What Is Stomach Cancer?
- Stomach cancer occurs when cancerous cells form in the stomach lining.
- This type of cancer usually doesn’t cause symptoms until the later stages, so it’s often not diagnosed until it’s more advanced.
- While difficult to detect, treatment for stomach cancer is possible through chemotherapy, radiation therapy, and surgery.
The stomach is the part of the GUT that follows the oesophagus/gullet. Its main function is to store the swallowed food and to regulate its flow into the small intestines where it gets digested and the nutrients are absorbed. Stomach cancer is cancer that forms in the lining of the stomach.
The incidence of cancers of the stomach vary in different parts of the world and its exact cause is unknown. Factors such as gender, age, ethnicity, diet and the bacterium Helicobacter pylori have been thought to be responsible agents.
Cancers of the stomach arise from the innermost lining of the stomach and present in different ways dependent on their location in the stomach and their pattern of growth. There are 3 variants of the disease, each with a different presentation. At the point of entry of the oesophagus with the stomach; the so called gastro-oesophageal junction, arises a type of cancer that is caused by the reflux of acid into the oesophagus. The second type is triggered by a bacterium causing gastric ulcers, the so called intestinal carcinoma. The last and most aggressive type is the signet cell cancer which often presents at a very advanced stage because of the vague symptoms associated with it.
Surgery is the only curative form of therapy for gastric cancers but because they so often are diagnosed late, a large proportion of patients relapse, so there is a need for added therapies to reduce the risk of the disease recurring. Two approaches have been tested that improve the outcome over surgery alone. The first is to use chemotherapy in an effort to prevent the disease from recurring. This approach involves administering part of the chemotherapy prior to the surgery and then administering the rest after the operation. The second is to follow the surgery with chemotherapy and radiotherapy. Both have been shown to reduce the risk of recurrence and are used in different parts of the world.
Unfortunately, in spite of all these efforts patients still recur and outcomes of treatment are poor, with patients seldom living longer than a year. The treatment options at this point are generally palliative chemotherapy in one form or another, with or without a drug called Trastuzumab, in patients who have a certain type of genetic abnormality which is tested for on the cancer cells.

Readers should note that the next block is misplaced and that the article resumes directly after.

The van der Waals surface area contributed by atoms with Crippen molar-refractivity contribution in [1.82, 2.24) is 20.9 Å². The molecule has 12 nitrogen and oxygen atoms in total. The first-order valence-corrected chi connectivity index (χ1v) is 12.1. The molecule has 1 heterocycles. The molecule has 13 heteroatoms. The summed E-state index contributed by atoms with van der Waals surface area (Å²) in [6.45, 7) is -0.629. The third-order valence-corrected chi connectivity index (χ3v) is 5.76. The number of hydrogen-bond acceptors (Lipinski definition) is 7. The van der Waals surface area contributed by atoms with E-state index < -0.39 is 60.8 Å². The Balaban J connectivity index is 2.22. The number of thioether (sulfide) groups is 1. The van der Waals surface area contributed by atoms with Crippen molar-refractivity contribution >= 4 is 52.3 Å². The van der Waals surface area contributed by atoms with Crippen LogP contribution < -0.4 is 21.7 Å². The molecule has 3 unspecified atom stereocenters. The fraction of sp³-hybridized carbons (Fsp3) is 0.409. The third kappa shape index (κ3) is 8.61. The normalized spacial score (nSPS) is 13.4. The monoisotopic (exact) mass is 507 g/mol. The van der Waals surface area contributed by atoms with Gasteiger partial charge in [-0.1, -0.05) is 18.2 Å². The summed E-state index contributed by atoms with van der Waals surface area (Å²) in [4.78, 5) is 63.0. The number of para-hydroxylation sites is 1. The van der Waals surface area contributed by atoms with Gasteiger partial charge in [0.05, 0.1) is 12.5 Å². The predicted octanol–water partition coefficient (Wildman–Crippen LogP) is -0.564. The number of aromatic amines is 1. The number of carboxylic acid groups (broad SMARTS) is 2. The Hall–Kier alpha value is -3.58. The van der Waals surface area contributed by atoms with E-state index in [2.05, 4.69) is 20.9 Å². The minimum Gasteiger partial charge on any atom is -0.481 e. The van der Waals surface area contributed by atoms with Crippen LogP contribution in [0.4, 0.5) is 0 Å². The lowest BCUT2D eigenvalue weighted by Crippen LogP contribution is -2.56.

The need for better therapies in the treatment of this disease is dire as our understanding of cancers as a whole is improving. The recognition that cancers are not all the same, even in the different groups e.g. gastric cancer has led research to identify potential targets that may make the treatment more specific for the disease that is being treated rather than adopting the one shoe fits all approach of the past.
Cells communicate with each other by means of releasing chemical compounds into the blood stream and they impact only on other cells that have receptors for these compounds, almost like ears that are tuned into different frequency sound waves. They respond in different ways e.g. dividing and so increasing in numbers which is what so often happens with cancers, but at a totally uncontrolled rate.
Newer forms of therapy are exploiting the recognition of this process and new drugs are being developed to improve the outcomes for patients with cancers.
Trials in gastric cancer
Pembrolizumab is a newer form of therapy whose mechanism is to block inter cellular communication and aide the body’s immune system to recognise and destroy cancer cells. This study is being done to determine the safety as well as the efficacy in patients whose gastric cancer has recurred after conventional therapy. The study drug is being compared to a current standard of care, paclitaxel.
Patients who are being considered to participate in this trial are first screened to assess their suitability. Tumour samples are sent off to be tested for markers that possibly predict sensitivity to the study drug. Tests are also done to determine the extent of the disease within the body as well as blood tests to assess the impact that the cancer or other disease you have may have impacted on the functioning of other organs like the liver and kidneys.
Suitable candidates will receive either pembrolizumab or paclitaxel as we need a benchmark to determine the efficacy of this new drug.
During your entire treatment period as well as after completion you will be assessed for potential late side effects as well as your quality of life.
If you have been treated for a cancer of the stomach which has unfortunately recurred and are interested in enrolling on this study feel free to contact us for assistance.